Hello everyone! I’ve been offline for several days as I was away in London but I’m back home now and ready to blog! I hope that you are doing well. Between the stress of the weather on the east coast (a hurricane first, now snow in the northeast) and the election, I think my American pals are in need of some inspiration because it’s been a bit draining to say the least. It’s time for a little cheer so lets look at pretty things today!
I’m not sure if most of you are aware of this, but in addition to decor8, I run an e-course focused on blogging and creativity called Blogging Your Way and I also teach in-person workshops on everything from paper crafts to blogging, styling and creativity. I’ve made a business out of blogging and like anyone who has a small business, I’m always thinking of ways to improve it and make my clients even happier. It’s not easy, as everyone has a different learning style, but the one thing that I teach time and time again that students really click with is the exercise of translating your ideas into something visual and I do this via inspiration boards, mood boards, story boards or whatever else you feel like calling them. For this post, I’m going with mood board.
A mood board is one of the best ways to filter your ideas and give a voice to what feels very muddy or trapped inside of your head. It’s easy, fun, can be done with your hands or on a computer, and oftentimes doesn’t cost a penny. In my most recent Blogging Your Way class, which just wrapped up last Friday, we worked on blog mood boards. A blog mood board is a way for new and even seasoned bloggers to hone in on what they want their blog to be about and what they what it to look like whether it’s for a redesign or for their very first blog. In this post, I’m showing you some from my students that I found inspirational – please visit their blog links below each image to visit them AND you can see all of the student mood boards on the Blogging Your Way Boot Camp Pinterest page.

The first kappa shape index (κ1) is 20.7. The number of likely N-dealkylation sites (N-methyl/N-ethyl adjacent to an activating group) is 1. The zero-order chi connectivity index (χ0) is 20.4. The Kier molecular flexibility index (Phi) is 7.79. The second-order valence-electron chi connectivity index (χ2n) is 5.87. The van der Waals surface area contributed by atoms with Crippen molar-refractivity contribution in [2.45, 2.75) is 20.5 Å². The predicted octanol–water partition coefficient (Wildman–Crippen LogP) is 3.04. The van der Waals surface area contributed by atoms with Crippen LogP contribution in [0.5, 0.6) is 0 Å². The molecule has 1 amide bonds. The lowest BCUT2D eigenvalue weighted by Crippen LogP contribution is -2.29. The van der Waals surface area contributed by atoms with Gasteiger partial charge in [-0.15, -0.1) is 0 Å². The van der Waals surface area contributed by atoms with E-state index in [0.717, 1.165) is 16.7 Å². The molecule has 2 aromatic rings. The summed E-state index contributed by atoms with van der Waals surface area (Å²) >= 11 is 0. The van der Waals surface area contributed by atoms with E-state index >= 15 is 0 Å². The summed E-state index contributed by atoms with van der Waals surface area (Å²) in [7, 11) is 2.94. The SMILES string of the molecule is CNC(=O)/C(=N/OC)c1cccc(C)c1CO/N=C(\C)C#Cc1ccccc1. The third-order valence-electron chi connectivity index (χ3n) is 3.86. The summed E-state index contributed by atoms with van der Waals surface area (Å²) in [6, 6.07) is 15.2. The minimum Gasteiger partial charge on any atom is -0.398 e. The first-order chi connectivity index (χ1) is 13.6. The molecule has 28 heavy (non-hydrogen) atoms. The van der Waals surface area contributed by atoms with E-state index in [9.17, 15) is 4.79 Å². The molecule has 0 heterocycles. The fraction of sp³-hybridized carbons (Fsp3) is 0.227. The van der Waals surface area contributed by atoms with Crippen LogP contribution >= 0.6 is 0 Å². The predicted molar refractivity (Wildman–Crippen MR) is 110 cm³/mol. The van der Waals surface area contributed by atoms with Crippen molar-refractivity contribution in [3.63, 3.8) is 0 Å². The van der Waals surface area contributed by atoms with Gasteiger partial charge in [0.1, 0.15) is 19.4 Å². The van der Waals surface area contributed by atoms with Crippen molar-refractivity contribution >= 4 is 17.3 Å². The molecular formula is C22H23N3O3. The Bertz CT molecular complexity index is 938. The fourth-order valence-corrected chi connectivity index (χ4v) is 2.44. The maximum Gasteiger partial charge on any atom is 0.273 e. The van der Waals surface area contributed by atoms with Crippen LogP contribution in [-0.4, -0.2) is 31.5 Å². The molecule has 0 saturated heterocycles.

Lots of times we think we know what we like or want to talk about on our blog but have a hard time focusing or narrowing down our concepts. This is where blog mood boards help. You can take all of your ideas and start moving them around before you on a board, on a table, on the floor, and see how everything works together and then, see if everything really “fits”. Magazines and book publishers work like this and so do designers and many other creatives when it comes to figuring out next steps in their creative process. When I was working on both of my books, I pinned spreads to my wall and even scatted them about on my massive table to see how they “laid” together and to imagine the flow. It’s not that different when you are trying to pull a concept together for a blog.
The Curiosity Project
Aren’t these inspiring views of how one wants their blog to be? Have you ever tried mood boards for design concepts – either for your brand, blog, website or something else? Did it help you? Did it help your designer?
(images: the talented ladies who made these moodboards are credited below each image with a link.)